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25 years later, yogurt shop murders remain unsolved

It was 25 years to the day on Tuesday that four teenage Austin girls were brutally murdered inside a former "I Can't Believe It's Yogurt" shop in North Austin. 

It was 25 years to the day on Tuesday that four teenage Austin girls were brutally murdered inside a former "I Can't Believe It's Yogurt" shop in North Austin.

The yogurt shop is no longer part of the strip mall off Rockwood Lane and Anderson Lane. Only a ground plaque with the names of Amy Ayers, 13, Eliza Thomas, 17, Jennifer Harbison, 17, and her 15-year-old sister Sarah remain on a memorial.

It's a memorial Mary Arnett visits every year.

"She was just a sweet little girl," explained Arnett, who once taught music to a seven-year-old Eliza Thomas.

"You would never forget her. She was very sweet and all the other kids just loved her," said Arnett.

The killing of the four girls is one of the most notorious unsolved crime for Austin police. They say it's the crime that changed Austin, and that the City lost its innocence that day.

The details are gruesome.

All four girls were tied up, stripped - some raped. Three of their bodies stacked. All four were shot in the head.

"I think of her every single day," said Shawn Ayers, Amy's brother.

Not a day goes by he doesn't think about Amy and the horror she went through.

"I mean, I know she was scared to death, all them girls were scared to death. I think about that every day and I probably always will," said Ayers.

Barbara Ayers-Wilson knows his pain. She lost two daughters, Jennifer and Sarah Harbison, the same night.

"The day, a reminder of the passing and the tragedy. It's just a great sadness and you really can't get passed that today," said Ayers-Wilson.

In the late 90's, two of the four suspects, Michael Scott and Robert Springsteen, confessed to the murders and were convicted. Then their defense teams began working to reverse the ruling. The team representing Scott hired private investigator Louis Akin.

"I could not find anything that could convince me that he was guilty," Akin said.

He said he couldn't find evidence proving he was innocent either because a fire destroyed a lot of the evidence. In 2002, Akin began delivering subpoenas to potential witnesses. One of them was the mother of the prosecution's star witness. That's when he said things took a turn for the worse.

"So what happened then is the cold case unit saw that and assumed that I must not have had it issued by the court," Akin said.

He says the homicide detective working the murder accused him of misserving a subpoena, which wasn't true. Akin says was arrested for tampering with a governmental record and his PI license was suspended.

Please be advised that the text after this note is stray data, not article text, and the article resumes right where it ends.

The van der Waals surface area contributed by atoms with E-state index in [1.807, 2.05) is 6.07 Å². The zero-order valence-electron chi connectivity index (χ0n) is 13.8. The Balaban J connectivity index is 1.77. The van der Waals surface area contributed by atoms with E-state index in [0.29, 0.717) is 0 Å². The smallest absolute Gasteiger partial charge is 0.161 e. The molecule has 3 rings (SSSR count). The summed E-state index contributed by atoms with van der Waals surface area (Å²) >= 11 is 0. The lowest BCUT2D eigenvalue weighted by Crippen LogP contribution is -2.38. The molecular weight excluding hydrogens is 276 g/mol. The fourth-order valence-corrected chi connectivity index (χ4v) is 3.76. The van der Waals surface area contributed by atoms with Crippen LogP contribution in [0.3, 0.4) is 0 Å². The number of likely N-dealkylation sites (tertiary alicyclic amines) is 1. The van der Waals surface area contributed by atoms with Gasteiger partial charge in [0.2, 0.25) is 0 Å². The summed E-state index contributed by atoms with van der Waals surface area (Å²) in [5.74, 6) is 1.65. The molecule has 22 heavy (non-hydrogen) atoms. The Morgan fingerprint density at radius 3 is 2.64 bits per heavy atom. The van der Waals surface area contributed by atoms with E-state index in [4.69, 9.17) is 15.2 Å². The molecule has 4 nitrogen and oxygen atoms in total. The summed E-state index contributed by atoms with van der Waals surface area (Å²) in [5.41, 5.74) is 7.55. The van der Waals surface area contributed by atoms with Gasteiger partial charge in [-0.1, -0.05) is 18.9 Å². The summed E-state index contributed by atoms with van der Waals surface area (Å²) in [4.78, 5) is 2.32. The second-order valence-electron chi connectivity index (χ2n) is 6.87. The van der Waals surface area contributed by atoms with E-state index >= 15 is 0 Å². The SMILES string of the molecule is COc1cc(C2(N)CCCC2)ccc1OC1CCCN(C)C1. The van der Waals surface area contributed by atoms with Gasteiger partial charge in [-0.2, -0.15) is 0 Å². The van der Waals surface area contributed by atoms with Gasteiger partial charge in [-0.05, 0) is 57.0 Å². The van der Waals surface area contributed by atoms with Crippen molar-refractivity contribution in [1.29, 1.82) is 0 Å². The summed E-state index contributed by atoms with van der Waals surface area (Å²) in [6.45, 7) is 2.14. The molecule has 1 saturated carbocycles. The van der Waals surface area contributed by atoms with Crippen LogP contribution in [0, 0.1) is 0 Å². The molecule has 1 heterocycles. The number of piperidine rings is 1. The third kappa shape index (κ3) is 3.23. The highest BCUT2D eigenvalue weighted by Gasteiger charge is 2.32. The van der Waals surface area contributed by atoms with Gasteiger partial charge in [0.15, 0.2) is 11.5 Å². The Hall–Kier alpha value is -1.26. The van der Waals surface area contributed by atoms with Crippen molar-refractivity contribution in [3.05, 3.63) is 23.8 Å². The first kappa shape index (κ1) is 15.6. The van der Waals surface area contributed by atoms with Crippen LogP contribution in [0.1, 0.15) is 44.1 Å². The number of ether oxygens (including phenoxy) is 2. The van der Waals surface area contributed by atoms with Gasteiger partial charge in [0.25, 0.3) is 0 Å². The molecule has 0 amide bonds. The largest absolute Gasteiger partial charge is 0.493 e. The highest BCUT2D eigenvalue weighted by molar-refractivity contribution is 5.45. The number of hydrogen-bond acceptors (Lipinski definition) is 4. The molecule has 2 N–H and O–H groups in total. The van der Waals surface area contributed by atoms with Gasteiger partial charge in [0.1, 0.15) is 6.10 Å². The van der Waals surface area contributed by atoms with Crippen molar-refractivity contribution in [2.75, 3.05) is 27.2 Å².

"Their obligation as an investigator was to walk down one flight of stairs from his office to the district clerks office and see if the subpoena had been issued, instead of doing that he jumped to his certainty," Akin said.

The subpoena was later found and the felony charge dismissed. His license was reinstated.

"It was right in with the others," Akin said.

To this day, Akin considers this frustrating fallout from an investigation that ended with overturned convictions for both Scott and Springsteen due to a procedural error. It wasn't until after that DNA testing revealed the DNA evidence found on Ayers didn't match any of the suspects.

"Matches somebody else who is still out there," Akin said.

APD's Cold Case Unit is still trying to find out who that DNA belongs to. So far, hundreds of people have been tested, but so far, no match.

"There are actually different subtypes of DNA you can test and this one is a male-specific DNA and there's no national database for it so we have to make the comparisons one at a time," said Detective Jay Swann.

Swann and seven other investigators in the Cold Case Unit say they will never give up.

Neither will Shawn Ayers and Barbara Ayers-Wilson, who both believe Springsteen and Scott are the killers. They are confident that one day, the men will be held accountable, and justice will finally be served for the girls they love.

As a father, Akin hopes the families of these four young women receive the justice they deserve.

Austin police still consider Springsteen and Scott suspects.

To this day no one is being held legally responsible for the deaths of the four young women who worked at the yogurt shop.

Anyone with any information is asked to contact the Austin Police Department.

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